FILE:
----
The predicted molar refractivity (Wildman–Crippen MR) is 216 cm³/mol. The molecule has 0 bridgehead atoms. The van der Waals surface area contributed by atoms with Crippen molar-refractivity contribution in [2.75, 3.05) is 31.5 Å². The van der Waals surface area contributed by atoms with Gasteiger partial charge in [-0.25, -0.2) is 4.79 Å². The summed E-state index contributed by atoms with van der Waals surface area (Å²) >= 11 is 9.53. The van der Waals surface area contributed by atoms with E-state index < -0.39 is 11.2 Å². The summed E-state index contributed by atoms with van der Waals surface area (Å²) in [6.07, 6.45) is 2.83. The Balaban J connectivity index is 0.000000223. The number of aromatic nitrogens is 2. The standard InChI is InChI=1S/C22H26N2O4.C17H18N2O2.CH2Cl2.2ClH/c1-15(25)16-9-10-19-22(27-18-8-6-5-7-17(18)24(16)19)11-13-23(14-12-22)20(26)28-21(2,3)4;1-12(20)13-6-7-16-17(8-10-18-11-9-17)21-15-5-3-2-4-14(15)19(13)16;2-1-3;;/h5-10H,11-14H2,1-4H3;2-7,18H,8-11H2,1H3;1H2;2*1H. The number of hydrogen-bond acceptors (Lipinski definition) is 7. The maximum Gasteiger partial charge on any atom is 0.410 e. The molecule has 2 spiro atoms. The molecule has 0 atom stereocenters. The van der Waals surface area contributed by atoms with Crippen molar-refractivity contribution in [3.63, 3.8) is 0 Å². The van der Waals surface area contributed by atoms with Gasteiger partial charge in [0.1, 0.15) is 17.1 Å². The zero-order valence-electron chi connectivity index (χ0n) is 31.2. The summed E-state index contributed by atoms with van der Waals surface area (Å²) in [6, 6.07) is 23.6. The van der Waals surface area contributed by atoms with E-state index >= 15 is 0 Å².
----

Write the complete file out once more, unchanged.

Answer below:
The predicted molar refractivity (Wildman–Crippen MR) is 216 cm³/mol. The molecule has 0 bridgehead atoms. The van der Waals surface area contributed by atoms with Crippen molar-refractivity contribution in [2.75, 3.05) is 31.5 Å². The van der Waals surface area contributed by atoms with Gasteiger partial charge in [-0.25, -0.2) is 4.79 Å². The summed E-state index contributed by atoms with van der Waals surface area (Å²) >= 11 is 9.53. The van der Waals surface area contributed by atoms with E-state index < -0.39 is 11.2 Å². The summed E-state index contributed by atoms with van der Waals surface area (Å²) in [6.07, 6.45) is 2.83. The Balaban J connectivity index is 0.000000223. The number of aromatic nitrogens is 2. The standard InChI is InChI=1S/C22H26N2O4.C17H18N2O2.CH2Cl2.2ClH/c1-15(25)16-9-10-19-22(27-18-8-6-5-7-17(18)24(16)19)11-13-23(14-12-22)20(26)28-21(2,3)4;1-12(20)13-6-7-16-17(8-10-18-11-9-17)21-15-5-3-2-4-14(15)19(13)16;2-1-3;;/h5-10H,11-14H2,1-4H3;2-7,18H,8-11H2,1H3;1H2;2*1H. The number of hydrogen-bond acceptors (Lipinski definition) is 7. The maximum Gasteiger partial charge on any atom is 0.410 e. The molecule has 2 spiro atoms. The molecule has 0 atom stereocenters. The van der Waals surface area contributed by atoms with Crippen molar-refractivity contribution in [3.63, 3.8) is 0 Å². The van der Waals surface area contributed by atoms with Gasteiger partial charge in [0.1, 0.15) is 17.1 Å². The zero-order valence-electron chi connectivity index (χ0n) is 31.2. The summed E-state index contributed by atoms with van der Waals surface area (Å²) in [6, 6.07) is 23.6. The van der Waals surface area contributed by atoms with E-state index >= 15 is 0 Å².